OK, stupid noobie question. I've been new to the PT printing scene and have been seeing a lot of "gum over this and that" prints. In dummy language, what does the "gum over ..." do exactly to my platinum print? Can I gum over my platinum prints?
In one of the print exchanges, I received a gum over something print (which was gorgeous) and I believe it was tri-coloured. So I thought "Does the gum-over thing add more colours?" Then I bought a print from Michael Mutmansky that was a gum over palladium print (and it too is gorgeous) but it was only one colour. So I don't know what the gum over thing does anymore.
Someone please explain.
Thanks in advance, Art.
Gum over just means that there is one or more layers of gum on top of another printing method like pt/pd or cyanotype. So, it is a combined process of gum and something else.
Gum adds a very thin layer of color so you can still see the layer underneath very well. That characteristic will give you an advantage of, for instance, being able to maintain a longer tonality of pt/pd print if you do it on top of a pt/pd print.
Some people do more than one coat of gum while others do just one coat. You can also add one color to highlight and a different color to, say, shadow. That is totally up to the printer.
Maybe what you have a tri-color gum is done on top of cyanotype which acts like cyan layer.
Hope this clarifies a little.
I treat the gum layers like split sepia and selenium toning in silver printing. The gum layers are modifiers to the basic color of a palladium print.
Others may do the tri-color gum, where they make seperations with the computer (probably) and then print in three or four layers of gum and maybe cyanotype as the base layer. There's lots of ways to do it, actually.
The basic principal is that an image is printed in one process and then cleared wased, etc., and then the paper is coated and printed again, but this time with a layer of gum bichromate that has some pigment (normally watercolor pigment). That is then processed and washed.
A single layer will add a shift to a platinum print, and as more layers are added, more color shift and more density is built up. Most of my prints are about three layers of gum on a palladium print.
Clay Harmon has an article here at Unblinking Eye that you might find interesting. It describes an approach to Gum Over Platinum.
Enumclaw WA USA
The print I sent you in the exchange was a tri-colored gum (actually two coats of gum over cyanotype), which was printed from color seperation negatives created in Photoshop and printed on an ink jet printer.
Originally Posted by gr82bart
If you want to learn gum over platinum take one of Kerik's workshops coming up in 2007. I hear it is an excellent workshop.
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Why\in what scenerios would you use gum??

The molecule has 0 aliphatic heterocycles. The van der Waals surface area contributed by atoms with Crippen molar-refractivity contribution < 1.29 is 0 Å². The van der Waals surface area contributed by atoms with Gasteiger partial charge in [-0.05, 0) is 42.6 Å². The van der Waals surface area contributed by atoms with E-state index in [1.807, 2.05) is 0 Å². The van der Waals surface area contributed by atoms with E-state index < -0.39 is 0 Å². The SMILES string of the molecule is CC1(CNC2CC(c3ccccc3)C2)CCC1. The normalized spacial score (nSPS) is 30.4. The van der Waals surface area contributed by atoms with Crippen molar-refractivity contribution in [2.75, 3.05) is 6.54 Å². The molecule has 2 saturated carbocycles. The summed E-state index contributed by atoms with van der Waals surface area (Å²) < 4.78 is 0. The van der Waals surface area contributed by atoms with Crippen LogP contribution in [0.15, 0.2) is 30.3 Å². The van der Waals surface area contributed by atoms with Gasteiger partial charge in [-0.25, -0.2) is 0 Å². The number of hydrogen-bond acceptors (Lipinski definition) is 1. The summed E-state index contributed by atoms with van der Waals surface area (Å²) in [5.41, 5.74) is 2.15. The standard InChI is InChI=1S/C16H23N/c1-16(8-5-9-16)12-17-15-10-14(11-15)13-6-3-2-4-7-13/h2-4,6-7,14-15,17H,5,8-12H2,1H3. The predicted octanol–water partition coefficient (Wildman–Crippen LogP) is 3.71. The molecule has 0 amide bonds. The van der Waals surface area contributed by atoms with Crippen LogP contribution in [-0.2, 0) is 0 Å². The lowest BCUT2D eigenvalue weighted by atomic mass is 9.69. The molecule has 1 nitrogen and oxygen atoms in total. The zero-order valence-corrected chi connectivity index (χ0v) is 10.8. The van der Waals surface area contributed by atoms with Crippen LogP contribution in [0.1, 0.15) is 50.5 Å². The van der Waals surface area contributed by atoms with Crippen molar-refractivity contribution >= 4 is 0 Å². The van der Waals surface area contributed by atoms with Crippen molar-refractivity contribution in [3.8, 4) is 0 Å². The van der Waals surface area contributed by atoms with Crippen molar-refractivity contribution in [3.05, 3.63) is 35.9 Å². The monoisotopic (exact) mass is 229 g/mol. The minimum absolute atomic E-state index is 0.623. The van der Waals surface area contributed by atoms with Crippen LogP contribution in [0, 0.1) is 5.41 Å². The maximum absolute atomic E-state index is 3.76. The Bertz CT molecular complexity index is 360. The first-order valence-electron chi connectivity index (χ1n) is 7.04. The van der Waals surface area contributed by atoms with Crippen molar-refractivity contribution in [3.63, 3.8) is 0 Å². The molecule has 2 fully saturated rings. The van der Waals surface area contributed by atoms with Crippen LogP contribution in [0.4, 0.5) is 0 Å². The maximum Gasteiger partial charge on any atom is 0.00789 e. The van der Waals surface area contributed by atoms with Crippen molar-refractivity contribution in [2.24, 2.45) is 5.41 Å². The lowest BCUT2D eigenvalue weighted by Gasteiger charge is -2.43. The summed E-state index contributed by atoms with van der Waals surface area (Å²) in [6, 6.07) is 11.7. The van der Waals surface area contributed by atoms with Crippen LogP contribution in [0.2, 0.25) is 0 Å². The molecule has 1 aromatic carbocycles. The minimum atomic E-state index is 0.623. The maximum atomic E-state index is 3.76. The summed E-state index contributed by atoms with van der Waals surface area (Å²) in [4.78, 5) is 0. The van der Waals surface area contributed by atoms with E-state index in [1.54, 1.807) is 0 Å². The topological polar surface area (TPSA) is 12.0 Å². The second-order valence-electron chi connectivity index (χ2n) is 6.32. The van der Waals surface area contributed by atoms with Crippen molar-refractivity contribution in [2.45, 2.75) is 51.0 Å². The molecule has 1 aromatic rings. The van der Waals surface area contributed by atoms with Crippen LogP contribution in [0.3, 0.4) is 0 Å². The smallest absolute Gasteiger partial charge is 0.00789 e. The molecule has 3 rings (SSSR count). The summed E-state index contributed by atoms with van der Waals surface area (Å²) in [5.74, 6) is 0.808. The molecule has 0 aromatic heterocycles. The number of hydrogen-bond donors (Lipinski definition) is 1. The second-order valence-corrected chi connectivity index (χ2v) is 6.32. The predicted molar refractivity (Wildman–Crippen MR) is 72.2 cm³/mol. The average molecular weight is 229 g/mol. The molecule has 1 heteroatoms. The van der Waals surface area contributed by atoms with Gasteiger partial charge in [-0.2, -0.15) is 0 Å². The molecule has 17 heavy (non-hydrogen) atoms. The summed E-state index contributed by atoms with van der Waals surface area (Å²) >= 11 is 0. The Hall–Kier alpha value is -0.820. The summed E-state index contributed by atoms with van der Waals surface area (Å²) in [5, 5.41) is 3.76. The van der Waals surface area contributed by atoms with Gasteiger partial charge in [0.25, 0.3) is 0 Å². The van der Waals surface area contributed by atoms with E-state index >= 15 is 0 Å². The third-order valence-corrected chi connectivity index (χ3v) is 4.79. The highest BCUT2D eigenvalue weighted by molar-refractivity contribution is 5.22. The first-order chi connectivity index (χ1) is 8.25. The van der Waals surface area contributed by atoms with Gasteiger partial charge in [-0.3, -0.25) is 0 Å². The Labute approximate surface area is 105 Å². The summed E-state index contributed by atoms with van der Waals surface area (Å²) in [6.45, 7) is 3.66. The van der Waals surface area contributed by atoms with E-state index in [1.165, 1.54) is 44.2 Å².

Hey thanks for all the responses. I'm going to give this a try sometime.
The gum over cyanotype process sounds intriguing. The print I have from Don is gorgeous. To paraphrase Marko's question a bit, it looks like this process is particularly good for images with broad colour patches and not fine details. Or am I wrong?
Thanks again, Art.
Have been watching this thread with great interest, since I have just started gum over palladium. To paraphrase something Kerik had written in another thread, gum over helps almost any plt/pld print look better. In one of the many PM's I have had with Matt he mentioned that the first layer is for the highlights, the next for the mid-tones, etc. which would follows what Michael M mentioned above, like split toning.
Looks like I need to schedule a weekend workshop with one of these guys just to get a better understanding of what I am doing.
I wouldn't characterize gum as a 'fine detail' process, but it can maintain good detail, especially if you have it in the print through a seperate base layer process, like pt/pd or possibly cyanotype.
Some people would say that it is impossible to maintain fine detail, but I don't see that to be the case with my architectural images, where there is often the opportunity to maintain fine detail if care is taken to properly register the negative and paper for every layer of gum put down.
As Michael Mutmansky pointed out gum layers over a platinum/palladium or cyanotype layers will have very good detail if the negative is keep in registration with the base layer for the gum layer exposures. Straight multi-layer gum prints tend to be a little softer. The cyan or plt/pld layer sort of serves as the 'cartoon' for the subsequent layers of color.
Originally Posted by gr82bart
Gum is extremely flexible and presents many ways of making prints. You can literally spend the rest of your life exploring methods of gum printing.
Also I think it's fair to point out that it isn't an inexpensive process. Good quality watercolor pigments can be somewhat expensive when compared to the cost of student grade pigments which one should probably avoid.
Stuart Melvin wrote a very nice article for View Camera magazine about 5 or 6 years ago discussing gum over palladium. It serves as a pretty good primer for gum overs. If you can find it it's worth reading.
Here are some web links for gum which you may be interested in visiting:
If you decide to pursue gum printing be prepared for a labor of love. Gum overs take much more time and preparation when compared to other alternative processes.